Jerry Overman, PharmD, BCPP
Administrative Chair, 2018 Program Committee
Our own CPNP President, Deanna Kelly to present cutting edge research connecting gluten to schizophrenia.
Deanna Kelly, PharmD, BCPP, Professor, University of Maryland School of Medicine, will discuss the emerging association of inflammation and immune activity in schizophrenia, reviewing data that helps characterize subgroups of patients with antigliadin antibodies (AGA IgG) and presenting ongoing work for treatment targets and mechanisms of action connecting gluten to schizophrenia. This exciting work suggests that more personalized treatments targeting diet modulation or immune/inflammation may play future roles in schizophrenia treatment.
Deconstructing the illness of schizophrenia is of particular interest as this heterogeneous disorder may be composed of etiologically distinct disorders with different mechanisms which could all serve as treatment targets for components of the disorder. Although the underlying pathophysiology of schizophrenia remains unknown, leading theories to date suggest it is associated with disruption of dopamine or glutamate systems. More recently, emerging evidence suggests inflammation may play a role in this illness as demonstrated by a variety of evidence. For example, increased levels of cytokines in blood and cerebrospinal fluid in schizophrenia relative to controls have been reported. Other evidence suggests that maternal infections and inflammation results in higher risk of offspring with schizophrenia. Furthermore autoimmune diseases have been associated with increased risk for schizophrenia, genes in the major histocompatibility regions are associated with increased risk for schizophrenia and some anti-inflammatory agents have shown promise in schizophrenia treatment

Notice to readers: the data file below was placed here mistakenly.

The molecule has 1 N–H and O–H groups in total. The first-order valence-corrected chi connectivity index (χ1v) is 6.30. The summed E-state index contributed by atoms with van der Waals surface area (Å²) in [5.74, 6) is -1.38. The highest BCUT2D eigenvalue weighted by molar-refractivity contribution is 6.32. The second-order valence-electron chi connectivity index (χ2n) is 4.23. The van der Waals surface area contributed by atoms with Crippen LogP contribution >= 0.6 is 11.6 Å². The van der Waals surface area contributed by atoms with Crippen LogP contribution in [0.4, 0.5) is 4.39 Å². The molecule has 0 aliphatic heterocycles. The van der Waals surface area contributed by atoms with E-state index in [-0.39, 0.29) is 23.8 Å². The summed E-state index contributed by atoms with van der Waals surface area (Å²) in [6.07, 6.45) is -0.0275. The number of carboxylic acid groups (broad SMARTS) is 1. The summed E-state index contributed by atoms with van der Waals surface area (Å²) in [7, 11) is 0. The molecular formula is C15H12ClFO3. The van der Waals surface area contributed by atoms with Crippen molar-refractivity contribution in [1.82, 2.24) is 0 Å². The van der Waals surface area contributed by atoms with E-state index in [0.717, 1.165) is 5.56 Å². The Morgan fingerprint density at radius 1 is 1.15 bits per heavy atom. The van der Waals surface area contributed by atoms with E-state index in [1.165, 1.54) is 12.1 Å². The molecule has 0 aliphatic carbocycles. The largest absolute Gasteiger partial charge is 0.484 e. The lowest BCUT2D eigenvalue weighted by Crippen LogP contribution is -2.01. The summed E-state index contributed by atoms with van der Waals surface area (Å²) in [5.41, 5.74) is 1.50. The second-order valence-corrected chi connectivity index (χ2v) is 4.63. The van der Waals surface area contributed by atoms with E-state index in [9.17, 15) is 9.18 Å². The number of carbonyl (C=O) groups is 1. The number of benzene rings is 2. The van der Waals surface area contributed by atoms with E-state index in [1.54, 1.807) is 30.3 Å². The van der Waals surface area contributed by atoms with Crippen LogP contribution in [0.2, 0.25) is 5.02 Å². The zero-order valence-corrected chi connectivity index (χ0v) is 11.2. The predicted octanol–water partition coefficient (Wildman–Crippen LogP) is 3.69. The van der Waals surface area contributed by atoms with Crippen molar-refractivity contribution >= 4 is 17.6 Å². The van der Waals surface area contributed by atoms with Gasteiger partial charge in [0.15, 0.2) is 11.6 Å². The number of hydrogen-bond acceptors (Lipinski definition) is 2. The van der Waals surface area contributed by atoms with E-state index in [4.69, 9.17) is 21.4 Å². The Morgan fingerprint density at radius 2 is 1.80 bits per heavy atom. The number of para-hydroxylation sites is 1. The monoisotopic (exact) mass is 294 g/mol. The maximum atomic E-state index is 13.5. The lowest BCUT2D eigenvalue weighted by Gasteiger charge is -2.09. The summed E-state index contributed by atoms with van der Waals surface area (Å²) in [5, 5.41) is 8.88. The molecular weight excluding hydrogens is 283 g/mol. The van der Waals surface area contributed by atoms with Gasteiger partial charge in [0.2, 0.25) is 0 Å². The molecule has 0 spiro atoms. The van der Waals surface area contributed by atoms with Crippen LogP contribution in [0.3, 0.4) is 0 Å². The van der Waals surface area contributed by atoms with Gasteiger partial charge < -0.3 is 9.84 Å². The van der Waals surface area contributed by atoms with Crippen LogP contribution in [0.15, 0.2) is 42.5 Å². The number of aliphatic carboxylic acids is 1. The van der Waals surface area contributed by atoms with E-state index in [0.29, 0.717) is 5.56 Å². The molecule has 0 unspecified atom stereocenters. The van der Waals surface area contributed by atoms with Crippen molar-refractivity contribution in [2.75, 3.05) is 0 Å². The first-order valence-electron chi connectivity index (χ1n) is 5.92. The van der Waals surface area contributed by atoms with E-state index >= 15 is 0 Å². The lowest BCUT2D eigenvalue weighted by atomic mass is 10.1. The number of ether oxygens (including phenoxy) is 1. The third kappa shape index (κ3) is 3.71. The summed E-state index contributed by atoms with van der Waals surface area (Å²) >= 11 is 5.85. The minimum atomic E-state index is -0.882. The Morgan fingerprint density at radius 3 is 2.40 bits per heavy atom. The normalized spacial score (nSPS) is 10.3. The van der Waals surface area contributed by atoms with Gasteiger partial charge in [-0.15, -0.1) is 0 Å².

One specific group with elevated peripheral and central inflammatory response is those with schizophrenia having elevations in antigliadin antibodies (AGA IgG). Gliadin is a protein found in wheat, barley and rye. Research suggests that these antibodies are present in about 1/3 of the schizophrenia population, compared to about 10% of healthy controls. These antibodies are distinct and nonoverlapping with antibodies for Celiac Disease and may represent a group with gluten sensitivity. In addition to high inflammation, this subgroup with AGA IgG elevations may be distinct by having lower positive symptoms and high kynurenic acid levels. It remains unclear, however, how these elevations in AGA IgG and immune activation in this subgroup may contribute to the illness and schizophrenia psychopathology; however it may be related to gut permeability or mimicry/cross reactivity to proteins present. This population may represent a subgroup which may have personalized and targeted treatments developed.
In the past, removing the gluten antigen from the body has been shown to be effective for diminishing or eliminating schizophrenia symptoms in case reports and small clinical trials, but not consistently. The ability to screen for AGA IgG was not developed until the 1990’s, so that not a single one of the previous trials screened schizophrenia patients for AGA IgG, meaning that most participants in these studies would be unlikely to benefit from the intervention. However, an open label study and a recently completed clinical trial with a strictly controlled gluten free diet (GFD) in the subgroup of schizophrenia patients with high AGA IgG both found benefits in negative symptoms, leading the way for more robust, follow up studies to replicate these findings.
Following this session, attendees should be able to:
You won’t want to miss this exciting session led by Dr. Kelly at the CPNP 2018 Annual Meeting in Indianapolis on Tuesday, April 24!